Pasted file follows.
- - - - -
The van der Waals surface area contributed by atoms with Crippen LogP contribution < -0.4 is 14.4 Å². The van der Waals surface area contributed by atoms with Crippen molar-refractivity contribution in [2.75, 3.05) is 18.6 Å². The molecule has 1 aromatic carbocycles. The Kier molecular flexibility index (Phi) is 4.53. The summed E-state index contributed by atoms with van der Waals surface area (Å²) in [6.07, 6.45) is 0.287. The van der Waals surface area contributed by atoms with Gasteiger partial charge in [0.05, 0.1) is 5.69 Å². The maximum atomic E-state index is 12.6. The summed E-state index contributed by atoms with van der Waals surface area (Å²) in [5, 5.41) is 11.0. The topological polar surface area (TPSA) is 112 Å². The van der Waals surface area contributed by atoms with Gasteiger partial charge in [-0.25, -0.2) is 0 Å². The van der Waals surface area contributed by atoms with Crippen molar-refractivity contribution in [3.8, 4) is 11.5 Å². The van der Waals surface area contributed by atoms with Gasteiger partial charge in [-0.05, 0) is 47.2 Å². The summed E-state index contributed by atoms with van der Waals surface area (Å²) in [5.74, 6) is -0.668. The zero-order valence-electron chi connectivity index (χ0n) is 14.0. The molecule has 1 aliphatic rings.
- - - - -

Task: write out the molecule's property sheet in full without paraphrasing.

The van der Waals surface area contributed by atoms with Crippen LogP contribution < -0.4 is 14.4 Å². The van der Waals surface area contributed by atoms with Crippen molar-refractivity contribution in [2.75, 3.05) is 18.6 Å². The molecule has 1 aromatic carbocycles. The Kier molecular flexibility index (Phi) is 4.53. The summed E-state index contributed by atoms with van der Waals surface area (Å²) in [6.07, 6.45) is 0.287. The van der Waals surface area contributed by atoms with Gasteiger partial charge in [0.05, 0.1) is 5.69 Å². The maximum atomic E-state index is 12.6. The summed E-state index contributed by atoms with van der Waals surface area (Å²) in [5, 5.41) is 11.0. The topological polar surface area (TPSA) is 112 Å². The van der Waals surface area contributed by atoms with Gasteiger partial charge in [-0.25, -0.2) is 0 Å². The van der Waals surface area contributed by atoms with Crippen molar-refractivity contribution in [3.8, 4) is 11.5 Å². The van der Waals surface area contributed by atoms with Gasteiger partial charge in [-0.05, 0) is 47.2 Å². The summed E-state index contributed by atoms with van der Waals surface area (Å²) in [5.74, 6) is -0.668. The zero-order valence-electron chi connectivity index (χ0n) is 14.0. The molecule has 1 aliphatic rings.